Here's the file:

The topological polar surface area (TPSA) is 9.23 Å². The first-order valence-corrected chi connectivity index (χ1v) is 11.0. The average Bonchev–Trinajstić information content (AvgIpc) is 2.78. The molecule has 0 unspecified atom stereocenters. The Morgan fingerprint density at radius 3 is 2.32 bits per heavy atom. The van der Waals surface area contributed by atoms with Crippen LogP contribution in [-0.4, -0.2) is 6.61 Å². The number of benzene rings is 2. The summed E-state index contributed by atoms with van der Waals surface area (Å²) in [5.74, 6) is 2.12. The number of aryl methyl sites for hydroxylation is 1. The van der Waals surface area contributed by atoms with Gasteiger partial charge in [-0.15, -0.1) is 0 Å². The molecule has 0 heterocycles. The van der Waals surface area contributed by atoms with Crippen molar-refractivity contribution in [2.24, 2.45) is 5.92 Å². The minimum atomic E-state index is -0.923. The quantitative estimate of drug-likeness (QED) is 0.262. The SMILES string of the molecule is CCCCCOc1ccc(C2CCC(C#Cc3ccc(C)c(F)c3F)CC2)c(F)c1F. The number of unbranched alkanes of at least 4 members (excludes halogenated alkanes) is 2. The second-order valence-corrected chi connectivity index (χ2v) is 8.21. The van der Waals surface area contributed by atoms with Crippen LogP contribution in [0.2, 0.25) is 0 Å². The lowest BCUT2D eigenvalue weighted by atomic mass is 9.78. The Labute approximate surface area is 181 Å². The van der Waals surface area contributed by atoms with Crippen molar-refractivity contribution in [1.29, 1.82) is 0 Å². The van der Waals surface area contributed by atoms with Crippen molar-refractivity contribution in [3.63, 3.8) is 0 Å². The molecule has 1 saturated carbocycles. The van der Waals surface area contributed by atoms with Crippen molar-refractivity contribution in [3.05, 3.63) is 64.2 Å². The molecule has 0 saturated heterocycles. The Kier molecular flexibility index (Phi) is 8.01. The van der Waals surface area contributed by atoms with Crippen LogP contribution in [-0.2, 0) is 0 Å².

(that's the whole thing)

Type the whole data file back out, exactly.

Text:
The topological polar surface area (TPSA) is 9.23 Å². The first-order valence-corrected chi connectivity index (χ1v) is 11.0. The average Bonchev–Trinajstić information content (AvgIpc) is 2.78. The molecule has 0 unspecified atom stereocenters. The Morgan fingerprint density at radius 3 is 2.32 bits per heavy atom. The van der Waals surface area contributed by atoms with Crippen LogP contribution in [-0.4, -0.2) is 6.61 Å². The number of benzene rings is 2. The summed E-state index contributed by atoms with van der Waals surface area (Å²) in [5.74, 6) is 2.12. The number of aryl methyl sites for hydroxylation is 1. The van der Waals surface area contributed by atoms with Gasteiger partial charge in [-0.15, -0.1) is 0 Å². The molecule has 0 heterocycles. The van der Waals surface area contributed by atoms with Crippen molar-refractivity contribution in [2.24, 2.45) is 5.92 Å². The minimum atomic E-state index is -0.923. The quantitative estimate of drug-likeness (QED) is 0.262. The SMILES string of the molecule is CCCCCOc1ccc(C2CCC(C#Cc3ccc(C)c(F)c3F)CC2)c(F)c1F. The number of unbranched alkanes of at least 4 members (excludes halogenated alkanes) is 2. The second-order valence-corrected chi connectivity index (χ2v) is 8.21. The van der Waals surface area contributed by atoms with Crippen LogP contribution in [0.2, 0.25) is 0 Å². The lowest BCUT2D eigenvalue weighted by atomic mass is 9.78. The Labute approximate surface area is 181 Å². The van der Waals surface area contributed by atoms with Crippen molar-refractivity contribution in [1.29, 1.82) is 0 Å². The van der Waals surface area contributed by atoms with Crippen molar-refractivity contribution in [3.63, 3.8) is 0 Å². The molecule has 1 saturated carbocycles. The van der Waals surface area contributed by atoms with Crippen molar-refractivity contribution in [3.05, 3.63) is 64.2 Å². The molecule has 0 saturated heterocycles. The Kier molecular flexibility index (Phi) is 8.01. The van der Waals surface area contributed by atoms with Crippen LogP contribution in [-0.2, 0) is 0 Å².